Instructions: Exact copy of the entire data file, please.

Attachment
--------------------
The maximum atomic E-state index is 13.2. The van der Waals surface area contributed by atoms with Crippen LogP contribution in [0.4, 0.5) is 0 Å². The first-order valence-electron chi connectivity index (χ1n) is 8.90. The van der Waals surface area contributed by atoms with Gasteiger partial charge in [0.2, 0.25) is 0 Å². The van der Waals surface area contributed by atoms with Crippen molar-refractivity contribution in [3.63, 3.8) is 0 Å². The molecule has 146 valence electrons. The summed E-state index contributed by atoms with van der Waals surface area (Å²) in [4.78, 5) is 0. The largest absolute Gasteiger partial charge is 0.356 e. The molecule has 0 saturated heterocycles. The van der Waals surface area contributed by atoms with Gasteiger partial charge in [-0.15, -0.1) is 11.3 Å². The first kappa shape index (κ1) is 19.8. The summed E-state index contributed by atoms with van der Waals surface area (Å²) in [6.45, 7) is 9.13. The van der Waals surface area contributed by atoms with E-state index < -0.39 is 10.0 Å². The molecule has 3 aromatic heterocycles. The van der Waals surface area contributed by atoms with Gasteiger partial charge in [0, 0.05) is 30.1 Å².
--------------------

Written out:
The maximum atomic E-state index is 13.2. The van der Waals surface area contributed by atoms with Crippen LogP contribution in [0.4, 0.5) is 0 Å². The first-order valence-electron chi connectivity index (χ1n) is 8.90. The van der Waals surface area contributed by atoms with Gasteiger partial charge in [0.2, 0.25) is 0 Å². The van der Waals surface area contributed by atoms with Crippen molar-refractivity contribution in [3.63, 3.8) is 0 Å². The molecule has 146 valence electrons. The summed E-state index contributed by atoms with van der Waals surface area (Å²) in [4.78, 5) is 0. The largest absolute Gasteiger partial charge is 0.356 e. The molecule has 0 saturated heterocycles. The van der Waals surface area contributed by atoms with Gasteiger partial charge in [-0.15, -0.1) is 11.3 Å². The first kappa shape index (κ1) is 19.8. The summed E-state index contributed by atoms with van der Waals surface area (Å²) in [6.45, 7) is 9.13. The van der Waals surface area contributed by atoms with E-state index < -0.39 is 10.0 Å². The molecule has 3 aromatic heterocycles. The van der Waals surface area contributed by atoms with Gasteiger partial charge in [0, 0.05) is 30.1 Å².